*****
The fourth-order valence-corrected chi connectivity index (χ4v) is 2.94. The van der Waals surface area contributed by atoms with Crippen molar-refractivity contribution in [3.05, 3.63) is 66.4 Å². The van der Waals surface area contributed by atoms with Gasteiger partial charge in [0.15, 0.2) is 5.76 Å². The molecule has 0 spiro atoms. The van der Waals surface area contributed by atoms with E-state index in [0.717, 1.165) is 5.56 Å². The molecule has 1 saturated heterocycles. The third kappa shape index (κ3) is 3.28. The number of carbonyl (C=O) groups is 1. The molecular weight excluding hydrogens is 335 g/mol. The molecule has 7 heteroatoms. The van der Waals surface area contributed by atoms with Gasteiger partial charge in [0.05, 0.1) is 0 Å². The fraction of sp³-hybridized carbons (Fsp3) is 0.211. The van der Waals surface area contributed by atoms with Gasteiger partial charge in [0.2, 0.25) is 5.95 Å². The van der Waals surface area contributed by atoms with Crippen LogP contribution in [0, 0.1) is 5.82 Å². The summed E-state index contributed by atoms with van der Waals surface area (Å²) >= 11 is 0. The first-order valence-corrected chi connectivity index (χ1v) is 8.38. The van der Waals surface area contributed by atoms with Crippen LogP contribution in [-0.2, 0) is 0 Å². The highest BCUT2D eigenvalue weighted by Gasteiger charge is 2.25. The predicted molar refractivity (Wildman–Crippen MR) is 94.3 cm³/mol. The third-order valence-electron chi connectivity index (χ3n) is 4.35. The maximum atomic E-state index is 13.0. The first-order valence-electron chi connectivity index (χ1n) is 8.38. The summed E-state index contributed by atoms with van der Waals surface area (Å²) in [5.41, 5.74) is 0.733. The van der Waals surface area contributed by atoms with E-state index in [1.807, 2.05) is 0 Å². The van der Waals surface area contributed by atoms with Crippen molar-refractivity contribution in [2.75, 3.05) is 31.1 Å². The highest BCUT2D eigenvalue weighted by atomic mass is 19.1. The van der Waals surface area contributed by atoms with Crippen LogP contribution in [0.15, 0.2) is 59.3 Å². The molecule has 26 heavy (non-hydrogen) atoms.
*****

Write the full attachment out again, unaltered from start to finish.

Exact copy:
The fourth-order valence-corrected chi connectivity index (χ4v) is 2.94. The van der Waals surface area contributed by atoms with Crippen molar-refractivity contribution in [3.05, 3.63) is 66.4 Å². The van der Waals surface area contributed by atoms with Gasteiger partial charge in [0.15, 0.2) is 5.76 Å². The molecule has 0 spiro atoms. The van der Waals surface area contributed by atoms with E-state index in [0.717, 1.165) is 5.56 Å². The molecule has 1 saturated heterocycles. The third kappa shape index (κ3) is 3.28. The number of carbonyl (C=O) groups is 1. The molecular weight excluding hydrogens is 335 g/mol. The molecule has 7 heteroatoms. The van der Waals surface area contributed by atoms with Gasteiger partial charge in [0.05, 0.1) is 0 Å². The fraction of sp³-hybridized carbons (Fsp3) is 0.211. The van der Waals surface area contributed by atoms with Gasteiger partial charge in [0.2, 0.25) is 5.95 Å². The van der Waals surface area contributed by atoms with Crippen LogP contribution in [0, 0.1) is 5.82 Å². The summed E-state index contributed by atoms with van der Waals surface area (Å²) >= 11 is 0. The first-order valence-corrected chi connectivity index (χ1v) is 8.38. The van der Waals surface area contributed by atoms with Crippen LogP contribution in [-0.2, 0) is 0 Å². The highest BCUT2D eigenvalue weighted by Gasteiger charge is 2.25. The predicted molar refractivity (Wildman–Crippen MR) is 94.3 cm³/mol. The third-order valence-electron chi connectivity index (χ3n) is 4.35. The maximum atomic E-state index is 13.0. The first-order valence-electron chi connectivity index (χ1n) is 8.38. The summed E-state index contributed by atoms with van der Waals surface area (Å²) in [5.41, 5.74) is 0.733. The van der Waals surface area contributed by atoms with E-state index in [1.807, 2.05) is 0 Å². The van der Waals surface area contributed by atoms with Crippen molar-refractivity contribution in [2.75, 3.05) is 31.1 Å². The highest BCUT2D eigenvalue weighted by atomic mass is 19.1. The van der Waals surface area contributed by atoms with Crippen LogP contribution in [0.15, 0.2) is 59.3 Å². The molecule has 26 heavy (non-hydrogen) atoms.